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Gunman who pledged ISIS allegiance convicted in 2016 shooting of Philly cop

The Delaware County man accused of shooting a Philadelphia Police officer two years ago in an ISIS-inspired ambush attack was convicted by a city jury Thursday on all counts - all but ensuring he will spend the rest of his life in prison.

A frame grab of the attempted killing of officer Jesse Hartnett by suspect Edward Archer during a press conference at Police Headquarters Friday January 8, 2016. ( DAVID SWANSON / Staff Photographer )
A frame grab of the attempted killing of officer Jesse Hartnett by suspect Edward Archer during a press conference at Police Headquarters Friday January 8, 2016. ( DAVID SWANSON / Staff Photographer )Read moreDavid Swanson

After less than three hours of deliberations, a city jury Thursday convicted the Delaware County man accused of firing 13 shots at a Philadelphia police officer two years ago in an ISIS-inspired ambush attack.

The jury of nine women and three men found Edward Archer, 32, guilty of attempted murder, aggravated assault, and related crimes for shooting Police Officer Jesse Hartnett in West Philadelphia in January 2016, an incident that shocked the city and drew international attention for its purported terrorism link.

Archer, who showed little emotion during the two-week trial, stared straight ahead as the verdict was read. Hartnett, meanwhile, who offered emotional testimony earlier this week about surviving the assault, sat in the front row of the gallery and hugged his family and supporters after jurors announced their decision.

The 36-year-old officer suffered severe arm damage as a result of the shooting and has undergone 11 surgeries, including a rare procedure to insert metal plates into his elbow.

Speaking outside the Criminal Justice Center after the verdict, Hartnett said he still has physical limitations but remains hopeful he can overcome them and return to street duty. Even after facing a gunman who unloaded 13 shots at him from point-blank range, Hartnett said, he yearns to don his blue uniform again.

"This is the profession I chose," Hartnett said. "This is the profession I love."

Prosecutors Jan McDermott and Allison Borgatti presented a damning collection of evidence against Archer: surveillance video of the assault, ballistics and DNA tests linking Archer to the shooting, testimony from Hartnett's colleagues who responded to the scene, and a videotaped interrogation of Archer hours after the crime.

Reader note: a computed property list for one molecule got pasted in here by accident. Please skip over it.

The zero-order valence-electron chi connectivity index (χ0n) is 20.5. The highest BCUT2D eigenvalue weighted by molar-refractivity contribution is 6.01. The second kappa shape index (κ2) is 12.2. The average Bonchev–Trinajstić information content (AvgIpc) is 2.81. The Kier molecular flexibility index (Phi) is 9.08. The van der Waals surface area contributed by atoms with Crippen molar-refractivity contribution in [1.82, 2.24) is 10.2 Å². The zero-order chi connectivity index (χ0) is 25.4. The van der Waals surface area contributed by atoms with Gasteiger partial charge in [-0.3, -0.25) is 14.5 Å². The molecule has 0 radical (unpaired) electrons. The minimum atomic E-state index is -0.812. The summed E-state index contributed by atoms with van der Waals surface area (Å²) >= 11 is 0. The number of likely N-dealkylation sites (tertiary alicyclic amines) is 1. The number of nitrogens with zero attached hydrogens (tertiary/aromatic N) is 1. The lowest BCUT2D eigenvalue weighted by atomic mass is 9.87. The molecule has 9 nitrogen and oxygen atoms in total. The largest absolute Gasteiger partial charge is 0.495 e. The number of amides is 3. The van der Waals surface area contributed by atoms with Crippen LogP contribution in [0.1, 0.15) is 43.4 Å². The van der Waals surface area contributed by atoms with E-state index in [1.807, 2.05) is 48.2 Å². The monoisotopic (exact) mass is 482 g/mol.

They wheeled in the still-damaged door of Hartnett's patrol car, and presented dummies dressed in clothes that mimicked what Archer and Hartnett wore at the time of the attack.

Borgatti argued in her closing statement that the evidence was "overwhelming."

Archer, she told the jury, "was armed and ready for war. He intended to kill that night."

During his interrogation with a police detective hours after the shooting, Archer repeatedly pledged his allegiance to the Islamic State and said he had acted out of religious inspiration — an admission that drew international headlines and was referenced by Republican presidential candidates in 2016.

Authorities later said there was no evidence indicating that Archer had coordinated the attack with any terrorist organization, and he was never charged with terrorism-related counts. Little else was said in court during the trial to expand upon his potential motive, and Archer repeatedly refused to speak to his court-appointed attorneys, Trevan Borum and Michael Coard, to form a defense strategy.

Borum last year unsuccessfully sought to have Archer ruled incompetent for trial. Archer's mother said after the shooting that her son had been hearing voices and acting strangely.

But Philadelphia Common Pleas Court Judge Leon W. Tucker ruled that Archer — who declined to submit to mental-health evaluations while awaiting trial — was aware of his situation and simply refused to cooperate.

After the trial, Borum said that he still believed Archer was mentally ill but that his client's lack of interest in participating in the case made it impossible to mount such a defense.

Archer had refused to answer basic questions from Tucker or his court staff during the trial, and he often stared or rubbed his head as evidence was being presented. He did not testify.

He acknowledged family members on his way out of the courtroom Thursday but did not say anything to them. Family members declined to comment as they left the courthouse.

Coard said he was satisfied that Archer had received a fair trial, and acknowledged that the evidence against his client was substantial.

The defense lawyer had praised Hartnett during his closing argument, calling him an "American hero," and saying: "The more I hear from that officer, the more I hear about that officer, the more impressed I am."

Since the attack, Hartnett has gotten married and had a daughter. Referring to the Hartnetts and the months prosecutors spent preparing for the trial, McDermott said: "If there was ever a case that deserved all the extras, this was the case."

Archer will be sentenced in May and faces decades in prison.